Manure and wastewater management systems for open lot dairy operations
Sweeten, J. M.
Wolfe, M. L.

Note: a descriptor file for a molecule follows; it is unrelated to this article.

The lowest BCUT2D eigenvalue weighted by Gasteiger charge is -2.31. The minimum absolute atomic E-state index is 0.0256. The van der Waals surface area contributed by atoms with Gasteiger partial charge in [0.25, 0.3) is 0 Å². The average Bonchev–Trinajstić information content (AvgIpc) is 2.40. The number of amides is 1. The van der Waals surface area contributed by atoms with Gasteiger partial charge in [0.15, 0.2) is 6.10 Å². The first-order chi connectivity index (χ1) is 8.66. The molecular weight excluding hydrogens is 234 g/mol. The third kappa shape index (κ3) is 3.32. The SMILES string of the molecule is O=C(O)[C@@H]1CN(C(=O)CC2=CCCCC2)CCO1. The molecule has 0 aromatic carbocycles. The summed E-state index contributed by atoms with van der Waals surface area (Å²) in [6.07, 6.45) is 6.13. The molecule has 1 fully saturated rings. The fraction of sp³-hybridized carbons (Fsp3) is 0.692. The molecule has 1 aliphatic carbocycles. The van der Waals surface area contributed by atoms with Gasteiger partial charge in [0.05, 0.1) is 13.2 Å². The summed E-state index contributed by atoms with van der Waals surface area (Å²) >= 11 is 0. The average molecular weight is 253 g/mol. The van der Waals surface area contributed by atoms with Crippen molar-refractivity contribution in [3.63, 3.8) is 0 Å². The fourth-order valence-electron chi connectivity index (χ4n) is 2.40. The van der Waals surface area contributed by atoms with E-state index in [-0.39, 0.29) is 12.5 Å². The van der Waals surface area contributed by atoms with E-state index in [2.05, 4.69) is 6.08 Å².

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Dairy industry expansion using open lot designs has impacted water quality and groundwater usage in parts of Central Texas. Field research was conducted at commercial dairy farms in Erath County, Texas, to develop improved design criteria for storage, treatment, and land application systems for open lot dairies. Water use and wastewater from milking parlors were monitored along with runoff from open lots. Water use for milk sanitation and manure removal averaged 148 L per cow per day. Two-stage anaerobic lagoon systems achieved higher solids and nutrient removal efficiencies than a combination of settling basin and one-stage anaerobic lagoons. The two-stage anaerobic lagoon system with 81- to 118-day hydraulic retention time reduced concentrations of volatile solids (VS), chemical oxygen demand (COD), and total kjeldahl nitrogen (TKN) in dairy wastewater from milking parlors by 80 to 82%, 90 to 93% and 55 to 73%, respectively. Solids settling basins reduced VS, COD, and TKN concentrations in wastewater by 35 to 45%, 27 to 47%, and 14 to 24%, respectively. As compared to second-stage lagoon effluent, open lot runoff was higher in K, but similar in TKN and P concentrations and contained a greater proportion of fixed solids. Analysis showed that anaerobic lagoon effluent and open lot runoff were good sources of available plant nutrients.